Back To CourseBiology 103: Microbiology
16 chapters | 156 lessons | 12 flashcard sets
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Katy teaches biology at the college level and did her Ph.D. work on infectious diseases and immunology.
The discovery of penicillin and how it could selectively kill bacteria without harming patients was an amazing breakthrough in the 1940s, and it led to a drastic decrease in the number of people who died from bacterial infections. Eventually, scientists learned that penicillin kills bacteria by inhibiting their cell wall synthesis. In other words, it stops bacteria from making a strong, correctly-formed outer wall. Nowadays, there are many other antibiotics besides penicillin that also target the bacterial cell wall. In this lesson, we'll learn about a few of these antibiotics and how they work.
Let's quickly review what the bacterial cell wall is, and why it's important. Bacterial cell walls are tough, rigid structures that form a protective outer layer around the bacterial cell and help them resist the effects of osmosis. Remember that osmosis is the tendency of water to flow across a membrane to balance out the number of solute molecules on either side. Without an intact cell wall, bacteria would burst and die because of osmotic stress.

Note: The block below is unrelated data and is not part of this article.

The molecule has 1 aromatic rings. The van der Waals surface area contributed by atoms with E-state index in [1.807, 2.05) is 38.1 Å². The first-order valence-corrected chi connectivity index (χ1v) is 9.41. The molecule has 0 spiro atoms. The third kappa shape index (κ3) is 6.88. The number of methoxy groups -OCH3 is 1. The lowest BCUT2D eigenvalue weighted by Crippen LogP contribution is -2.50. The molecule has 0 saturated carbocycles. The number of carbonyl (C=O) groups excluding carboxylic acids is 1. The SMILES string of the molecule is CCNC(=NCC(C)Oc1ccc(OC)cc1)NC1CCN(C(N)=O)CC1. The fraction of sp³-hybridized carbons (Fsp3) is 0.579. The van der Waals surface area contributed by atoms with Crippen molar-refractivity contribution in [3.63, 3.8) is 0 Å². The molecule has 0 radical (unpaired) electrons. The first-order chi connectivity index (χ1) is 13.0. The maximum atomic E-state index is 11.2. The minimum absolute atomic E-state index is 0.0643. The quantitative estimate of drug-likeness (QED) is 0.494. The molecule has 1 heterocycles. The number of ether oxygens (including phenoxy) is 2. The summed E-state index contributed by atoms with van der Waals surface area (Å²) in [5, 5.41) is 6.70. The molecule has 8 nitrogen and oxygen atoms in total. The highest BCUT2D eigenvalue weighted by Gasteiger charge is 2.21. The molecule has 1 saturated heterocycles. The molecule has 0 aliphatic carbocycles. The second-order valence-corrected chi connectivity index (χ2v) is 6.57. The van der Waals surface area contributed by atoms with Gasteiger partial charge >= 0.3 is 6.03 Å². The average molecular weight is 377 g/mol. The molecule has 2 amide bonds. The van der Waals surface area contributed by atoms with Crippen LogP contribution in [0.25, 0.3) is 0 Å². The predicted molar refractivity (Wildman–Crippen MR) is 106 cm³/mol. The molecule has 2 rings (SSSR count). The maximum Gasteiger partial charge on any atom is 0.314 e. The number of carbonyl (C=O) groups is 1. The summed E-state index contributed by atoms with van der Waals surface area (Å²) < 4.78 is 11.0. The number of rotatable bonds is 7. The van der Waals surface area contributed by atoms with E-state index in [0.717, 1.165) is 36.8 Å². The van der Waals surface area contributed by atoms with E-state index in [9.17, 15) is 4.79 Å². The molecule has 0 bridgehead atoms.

Different bacteria have different cell wall structures, just like the outsides of buildings can have many different designs, but still fulfill the same purposes, namely keeping the outside separate from the inside and protecting the inhabitants from an environment that's sometimes hostile. Let's briefly look at three major types of bacterial cell walls.
The Gram-positive cell wall has a thick layer of peptidoglycan, which is a molecule made of sugars and polypeptides that forms a mesh-like structure. The Gram-negative cell wall also has peptidoglycan, but a much thinner layer of it that is sandwiched in between not one, but two plasma membranes. Finally, the mycobacterial cell wall has a single plasma membrane, a thin layer of peptidoglycan and a layer of mycolic acids, which are special lipids unique to mycobacteria.
So, we know what cell walls are and we know that they're important for bacterial survival. It's also important to know that our own cells don't have cell walls. So they make a very good, specific target for an antibiotic. What do all bacterial cell walls have in common? You guessed it, a peptidoglycan layer. Many different antibiotics work by preventing bacteria from making peptidoglycan. This is especially important when the bacteria are dividing, because they need new cell wall material for the new cell that is forming.